In a Democratic society, few things are more important than trust. We have to trust our neighbors, our co-workers, and our government. This is what makes a free and open society work. But trust must be earned. If trust is given to those whom are untrustworthy, systems fail just as rapidly, perhaps more rapidly, than if no trust is granted at all. Everything works better in a high trust society.
Trust is why America works. America doesn’t work because of Democracy. Democracy works because of trust. Certain systems can engender trust in our fellow man, mostly because those systems enable individuals to fulfill their personal needs without ripping off other people. When systems break down, people tend to circle the wagons, hoarding as much for themselves as possible. But beyond systems, are the values and capabilities of the people that work in those systems.
Recently at my job, the office I worked in experienced some difficulties in one of the sections. The job was not getting done to my supervisor’s liking. The historic way that my supervisor tried to fix problems was by changing systems; more Excel spreadsheets, more trackers, more redundant systems. But to me, the problem was the people. No system can cover every problem–there’s always a loophole. Success comes when you put the best people in the right positions. So we made a personnel change. It wasn’t easy explaining to the soldier why he was removed from the position, but I had to tell him that his attention to detail was lacking so that he could fix the problem in the future.
On Friday, my office usually plays touch football against another section. I play quarterback. One thing I quickly identify is whom I can trust when I throw the ball to them. Who drops the ball? Who can’t get open? Who doesn’t know how to run patterns? After a few dropped passes, I don’t want to throw the ball to certain receivers. One soldier in particular on my team is an excellent athlete and football player. He catches the ball when I throw it to him, knows the game, and has good speed. I end up looking to him first on most plays and we win often. I do try to spread the ball around just so that other people have fun. But if our team really needs a score, I know who I’m looking for. I trust that player. It is not so much about a system that guarantees or maximizes the chances of our success–it’s about knowing who the most capable person is. One person on the team is an advocate of designing plays so that each player has an assignment. While this would be fine if we had lots of time to practice it doesn’t work very well for our situation. The only direction that is usually given is deciding who blocks, who throws and who receives. Once in a while I’ll tell a receiver to run a certain pattern, but mostly it’s just “get open.” We were actually less successful when we tried to assign each receiver a pattern. He could not make the small adjustments needed to get away from defenders, since his assigned pattern may take him towards a safety or linebacker and not away. So we run our offense like the old Run and Shoot.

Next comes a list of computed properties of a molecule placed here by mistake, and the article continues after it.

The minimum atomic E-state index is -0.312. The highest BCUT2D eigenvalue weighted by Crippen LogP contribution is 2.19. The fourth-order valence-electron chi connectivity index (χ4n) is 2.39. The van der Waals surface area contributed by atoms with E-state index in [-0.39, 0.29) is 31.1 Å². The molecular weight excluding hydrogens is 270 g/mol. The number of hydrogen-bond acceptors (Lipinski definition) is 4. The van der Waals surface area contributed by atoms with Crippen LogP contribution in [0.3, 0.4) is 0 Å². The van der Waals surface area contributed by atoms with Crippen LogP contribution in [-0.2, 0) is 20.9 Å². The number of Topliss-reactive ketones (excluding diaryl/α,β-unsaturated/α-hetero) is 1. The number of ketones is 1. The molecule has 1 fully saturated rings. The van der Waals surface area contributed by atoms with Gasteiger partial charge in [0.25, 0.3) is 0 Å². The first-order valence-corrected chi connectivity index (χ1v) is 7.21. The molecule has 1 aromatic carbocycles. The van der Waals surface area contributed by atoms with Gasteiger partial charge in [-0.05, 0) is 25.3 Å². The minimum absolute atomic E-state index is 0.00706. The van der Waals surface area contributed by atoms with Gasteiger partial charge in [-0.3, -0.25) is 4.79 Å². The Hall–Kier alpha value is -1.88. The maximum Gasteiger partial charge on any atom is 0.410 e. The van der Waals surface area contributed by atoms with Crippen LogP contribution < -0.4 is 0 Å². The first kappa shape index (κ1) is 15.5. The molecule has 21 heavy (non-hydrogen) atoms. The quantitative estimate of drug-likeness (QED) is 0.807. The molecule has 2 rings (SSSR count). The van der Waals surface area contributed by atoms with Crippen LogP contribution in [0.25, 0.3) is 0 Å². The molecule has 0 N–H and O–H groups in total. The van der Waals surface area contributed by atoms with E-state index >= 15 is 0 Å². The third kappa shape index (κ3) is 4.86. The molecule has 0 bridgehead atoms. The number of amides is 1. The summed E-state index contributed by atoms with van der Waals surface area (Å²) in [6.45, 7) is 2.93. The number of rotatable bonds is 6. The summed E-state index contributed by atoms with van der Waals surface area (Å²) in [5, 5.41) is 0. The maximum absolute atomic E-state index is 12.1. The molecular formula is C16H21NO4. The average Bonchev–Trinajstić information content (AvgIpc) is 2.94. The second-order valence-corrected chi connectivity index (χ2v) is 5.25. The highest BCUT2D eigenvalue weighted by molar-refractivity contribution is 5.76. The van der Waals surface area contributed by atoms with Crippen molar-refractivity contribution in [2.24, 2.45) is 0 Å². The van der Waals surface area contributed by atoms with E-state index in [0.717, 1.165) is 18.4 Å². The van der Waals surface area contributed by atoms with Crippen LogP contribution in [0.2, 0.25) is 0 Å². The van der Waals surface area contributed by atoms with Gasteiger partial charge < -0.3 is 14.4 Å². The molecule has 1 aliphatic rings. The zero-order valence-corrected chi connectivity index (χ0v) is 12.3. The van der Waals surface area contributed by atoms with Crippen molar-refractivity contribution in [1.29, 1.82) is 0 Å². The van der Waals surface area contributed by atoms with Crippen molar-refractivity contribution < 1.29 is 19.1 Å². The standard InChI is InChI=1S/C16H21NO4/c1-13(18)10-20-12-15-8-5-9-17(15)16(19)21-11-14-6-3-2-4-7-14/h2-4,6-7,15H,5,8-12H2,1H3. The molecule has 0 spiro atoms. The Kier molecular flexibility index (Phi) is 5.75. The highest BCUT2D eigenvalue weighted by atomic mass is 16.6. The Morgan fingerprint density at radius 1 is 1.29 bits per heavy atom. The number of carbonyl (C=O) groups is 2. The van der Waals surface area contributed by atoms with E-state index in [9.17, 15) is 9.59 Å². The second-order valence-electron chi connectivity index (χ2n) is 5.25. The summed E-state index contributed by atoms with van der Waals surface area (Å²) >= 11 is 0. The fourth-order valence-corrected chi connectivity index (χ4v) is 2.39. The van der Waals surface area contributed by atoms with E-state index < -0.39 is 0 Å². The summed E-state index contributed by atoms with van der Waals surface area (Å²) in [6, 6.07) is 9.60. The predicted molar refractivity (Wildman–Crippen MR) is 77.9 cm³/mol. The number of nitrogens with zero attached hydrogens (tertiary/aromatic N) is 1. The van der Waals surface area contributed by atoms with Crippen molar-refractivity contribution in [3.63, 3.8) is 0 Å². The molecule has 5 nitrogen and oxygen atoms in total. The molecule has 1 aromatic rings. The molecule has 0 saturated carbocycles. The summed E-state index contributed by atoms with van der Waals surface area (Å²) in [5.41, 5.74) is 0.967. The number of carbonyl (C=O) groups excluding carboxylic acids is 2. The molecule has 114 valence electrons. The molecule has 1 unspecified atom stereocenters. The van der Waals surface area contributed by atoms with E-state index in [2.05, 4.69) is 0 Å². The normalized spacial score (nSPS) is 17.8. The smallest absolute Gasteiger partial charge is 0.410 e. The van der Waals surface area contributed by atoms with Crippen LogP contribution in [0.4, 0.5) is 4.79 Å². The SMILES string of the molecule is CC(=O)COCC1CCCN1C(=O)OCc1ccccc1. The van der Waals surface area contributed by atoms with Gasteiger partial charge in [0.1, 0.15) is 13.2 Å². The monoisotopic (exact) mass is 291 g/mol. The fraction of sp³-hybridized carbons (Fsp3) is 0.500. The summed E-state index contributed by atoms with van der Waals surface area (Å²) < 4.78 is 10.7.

These two anecdotes reinforce my politics: That nations are not made by regulation, but by the capabilities and attitudes of millions of individuals. Only individuals can make on the ground assessments and quick changes to make sure things get done the way they should. We are guided by principles, but a rule cannot guarantee success, and we can see by looking at the IRS’ tax code that millions of pages of regulation still leaves loopholes.
For me, it’s never going to be about regulations. It’s always about trust and people.